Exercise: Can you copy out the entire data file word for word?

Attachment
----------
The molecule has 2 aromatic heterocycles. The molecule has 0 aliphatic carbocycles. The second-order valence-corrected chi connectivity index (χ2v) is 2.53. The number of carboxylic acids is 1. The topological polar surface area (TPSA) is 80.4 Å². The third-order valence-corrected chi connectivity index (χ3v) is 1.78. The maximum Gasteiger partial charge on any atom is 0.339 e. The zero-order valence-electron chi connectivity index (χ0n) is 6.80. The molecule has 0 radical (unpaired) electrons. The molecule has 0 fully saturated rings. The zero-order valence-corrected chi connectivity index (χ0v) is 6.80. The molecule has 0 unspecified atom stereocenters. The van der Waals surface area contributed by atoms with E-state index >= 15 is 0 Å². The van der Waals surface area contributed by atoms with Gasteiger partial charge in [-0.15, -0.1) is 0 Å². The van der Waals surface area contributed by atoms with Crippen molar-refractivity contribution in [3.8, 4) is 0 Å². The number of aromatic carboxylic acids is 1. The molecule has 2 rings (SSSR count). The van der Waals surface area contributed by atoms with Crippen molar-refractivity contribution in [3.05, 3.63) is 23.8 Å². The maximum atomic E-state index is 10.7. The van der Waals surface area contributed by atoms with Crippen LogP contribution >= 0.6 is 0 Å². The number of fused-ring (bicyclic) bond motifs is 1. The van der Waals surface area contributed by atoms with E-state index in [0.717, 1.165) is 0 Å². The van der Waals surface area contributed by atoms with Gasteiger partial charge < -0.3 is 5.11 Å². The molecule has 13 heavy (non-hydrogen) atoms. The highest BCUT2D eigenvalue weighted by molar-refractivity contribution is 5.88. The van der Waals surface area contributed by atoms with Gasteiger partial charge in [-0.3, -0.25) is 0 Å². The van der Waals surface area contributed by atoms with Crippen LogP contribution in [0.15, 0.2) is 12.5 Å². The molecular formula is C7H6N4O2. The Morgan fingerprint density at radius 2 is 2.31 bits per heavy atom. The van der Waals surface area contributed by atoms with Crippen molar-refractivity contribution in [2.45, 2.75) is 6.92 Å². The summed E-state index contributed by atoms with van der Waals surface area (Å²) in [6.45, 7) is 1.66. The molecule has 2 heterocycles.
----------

The molecule has 2 aromatic heterocycles. The molecule has 0 aliphatic carbocycles. The second-order valence-corrected chi connectivity index (χ2v) is 2.53. The number of carboxylic acids is 1. The topological polar surface area (TPSA) is 80.4 Å². The third-order valence-corrected chi connectivity index (χ3v) is 1.78. The maximum Gasteiger partial charge on any atom is 0.339 e. The zero-order valence-electron chi connectivity index (χ0n) is 6.80. The molecule has 0 radical (unpaired) electrons. The molecule has 0 fully saturated rings. The zero-order valence-corrected chi connectivity index (χ0v) is 6.80. The molecule has 0 unspecified atom stereocenters. The van der Waals surface area contributed by atoms with E-state index >= 15 is 0 Å². The van der Waals surface area contributed by atoms with Gasteiger partial charge in [-0.15, -0.1) is 0 Å². The van der Waals surface area contributed by atoms with Crippen molar-refractivity contribution in [3.8, 4) is 0 Å². The number of aromatic carboxylic acids is 1. The molecule has 2 rings (SSSR count). The van der Waals surface area contributed by atoms with Crippen molar-refractivity contribution in [3.05, 3.63) is 23.8 Å². The maximum atomic E-state index is 10.7. The van der Waals surface area contributed by atoms with Crippen LogP contribution >= 0.6 is 0 Å². The number of fused-ring (bicyclic) bond motifs is 1. The van der Waals surface area contributed by atoms with E-state index in [0.717, 1.165) is 0 Å². The van der Waals surface area contributed by atoms with Gasteiger partial charge < -0.3 is 5.11 Å². The molecule has 13 heavy (non-hydrogen) atoms. The highest BCUT2D eigenvalue weighted by molar-refractivity contribution is 5.88. The van der Waals surface area contributed by atoms with Gasteiger partial charge in [-0.3, -0.25) is 0 Å². The van der Waals surface area contributed by atoms with Crippen LogP contribution in [0.15, 0.2) is 12.5 Å². The molecular formula is C7H6N4O2. The Morgan fingerprint density at radius 2 is 2.31 bits per heavy atom. The van der Waals surface area contributed by atoms with Crippen molar-refractivity contribution in [2.45, 2.75) is 6.92 Å². The summed E-state index contributed by atoms with van der Waals surface area (Å²) in [6.45, 7) is 1.66. The molecule has 2 heterocycles.